In the spring of 1846 he entered the employ of Messrs. Frink, Walker, and Co., stage proprietors, and remained in their employ until the autumn of 1848.
On leaving the employ of the above-named gentlemen he entered the service of Messrs. Russell P. and George C. Thorp, of Mt. Carroll, Illinois, as a salesman in a mercantile house. It was while at Mt. Carroll that he became acquainted with and finally married Miss Elizabeth J. Doty, the marriage being celebrated December 25, 1849, at Dixon, Illinois. In the late years of his life, in recording this
event, he tenderly wrote: "I recognize the hand of a kind Providence in my meeting with, and finally being united in marriage with her, as I am conscious that our marriage was one of the brightest, and most important periods of my life." In the spring of 1850 he began farming, on what had been his father's farm, near where Amboy is now located.
In 1851, Mr. Blair first became interested in religion, having previously been skeptical on the subject. This interest was awakened by the preaching of ministers connected with the Latter Day Saints, among whom were John Landers, Edwin Cadwell, J. W. Briggs, Ira J. Patten, Aaron Hook, William Smith, and Joseph Wood. After thorough investigation, he became convinced that the mission of Jesus Christ was divine, and recognized the truth of the latter-day message. He was therefore baptized by Elder William Smith, brother of the martyred Prophet, on October 8, 1851. Of the happy change experienced in his conversion, be wrote: "The change from the darkness and deadness of infidelity, to the joyful light and the thrilling hope of life-eternal life -in Christ. was delightful and glorious beyond my power to fully tell. I felt as my faith in Christ increased, that a change was being wrought in all my nature; my mind, my feelings, my affections, my desires, yea my entire being-soul, body, and spirit seemed changed, and was enjoying this happy and wonderful transition."
He continued in association with William Smith and his colleagues until the summer of 1852, when, as he states it, he "learned that some of the leading elders were walking in unrighteousness." He and Edwin Cadwell then publicly withdrew from this connection. He then investigated "Baneemyism;" but of this he states: "In time became fully satisfied that it was not the work of God."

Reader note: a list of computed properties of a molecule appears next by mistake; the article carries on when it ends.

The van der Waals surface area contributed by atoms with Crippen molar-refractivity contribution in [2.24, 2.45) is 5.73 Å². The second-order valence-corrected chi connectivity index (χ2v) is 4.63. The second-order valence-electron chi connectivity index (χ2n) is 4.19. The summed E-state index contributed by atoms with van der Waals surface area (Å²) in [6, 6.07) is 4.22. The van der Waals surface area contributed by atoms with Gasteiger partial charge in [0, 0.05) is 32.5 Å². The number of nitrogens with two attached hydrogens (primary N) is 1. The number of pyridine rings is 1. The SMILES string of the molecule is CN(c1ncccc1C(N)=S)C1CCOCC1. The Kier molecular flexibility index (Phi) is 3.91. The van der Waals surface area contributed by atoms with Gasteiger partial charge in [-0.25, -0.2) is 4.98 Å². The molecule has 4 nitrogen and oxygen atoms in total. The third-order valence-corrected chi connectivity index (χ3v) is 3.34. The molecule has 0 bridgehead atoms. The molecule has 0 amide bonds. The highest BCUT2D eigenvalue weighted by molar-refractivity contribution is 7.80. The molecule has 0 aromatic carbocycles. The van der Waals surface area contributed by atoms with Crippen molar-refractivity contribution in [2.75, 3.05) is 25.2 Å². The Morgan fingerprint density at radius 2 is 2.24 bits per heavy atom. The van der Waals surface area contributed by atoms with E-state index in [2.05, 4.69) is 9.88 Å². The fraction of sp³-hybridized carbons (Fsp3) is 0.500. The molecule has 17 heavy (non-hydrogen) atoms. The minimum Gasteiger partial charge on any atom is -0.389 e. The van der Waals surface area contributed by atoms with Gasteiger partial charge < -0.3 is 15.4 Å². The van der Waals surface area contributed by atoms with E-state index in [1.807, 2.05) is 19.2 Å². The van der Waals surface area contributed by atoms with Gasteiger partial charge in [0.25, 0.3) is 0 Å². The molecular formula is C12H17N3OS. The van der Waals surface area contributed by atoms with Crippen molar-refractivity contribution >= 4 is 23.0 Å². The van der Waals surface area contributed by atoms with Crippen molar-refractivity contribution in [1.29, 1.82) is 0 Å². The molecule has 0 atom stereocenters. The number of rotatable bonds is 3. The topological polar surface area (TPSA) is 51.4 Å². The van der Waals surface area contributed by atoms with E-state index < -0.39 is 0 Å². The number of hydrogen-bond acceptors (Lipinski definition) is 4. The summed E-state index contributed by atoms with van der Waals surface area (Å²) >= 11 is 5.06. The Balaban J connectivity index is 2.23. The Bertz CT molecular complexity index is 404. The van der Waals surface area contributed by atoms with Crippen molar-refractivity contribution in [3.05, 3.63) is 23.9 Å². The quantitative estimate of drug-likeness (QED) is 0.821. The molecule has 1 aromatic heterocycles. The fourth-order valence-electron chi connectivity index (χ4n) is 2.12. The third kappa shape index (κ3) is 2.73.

In a state of doubt and uncertainty he continued until the autumn of 1855, when he became acquainted with Elder John E. Page, formerly one of the Twelve Apostles, and after investigation and comparison of views he united in a temporary organization with Elders Page, John Landers, William Marks, John Gaylord, Russell Huntley, and others. He continued in association with these parties until November
1856, at which time he received a visit from two missionaries of the Reorganization. An account of this visit we give in Elder Blair's own words:-
"At this time two young men called at our store (I was then engaged in the mercantile pursuit) just after nightfall, and inquired for me. When they entered the store the thought was impressed upon my mind that they were Mormon elders. . . . After they introduced themselves (not mentioning yet that they were elders) and stating that they came to make me a call, I was more sensibly impressed that they were, indeed, 'Mormon elders.' I at once took them to my home, for refreshments, and on my way learned that they were elders, sent from Zarahemla, Wisconsin, to hunt up the saints, and to tell them that the time was near at hand when the Lord would call young Joseph Smith to take his martyred father's place as President of the Church.
"These tidings were strange and somewhat novel to me; and I had no confidence, whatever, in their truthfulness; but I felt willing to hear what the young men had to say, and to prove their pretensions.
"I had known, in 1853, at Amboy, the younger of the two men, Edmund C. Briggs, who was then a delicate, sickly boy, but the other, Samuel H. Gurley, I had never known. . . . We read the books and argued various points touching the idea that young Joseph Smith would be called of God as his father's successor, till about three o'clock the next morning, when we retired to bed. The next day was Sunday; and after our prayers for the guidance of God in our interchange of views, we entered again upon the subject of young Joseph being called, at sometime in the near future, to be his father's successor. We continued our investigations till about eleven a. m. and it seemed we were then just as far from seeing alike as when we began the night before. The elders seemed to be somewhat disappointed in my opposing them so persistently. I said to them that they manifested a gentle and kind spirit, but that I could not indorse [endorse] their teachings. I would not say that they were wrong, for I did not know. I only knew I could not, as yet, see their claims to be true. I felt and said, that if their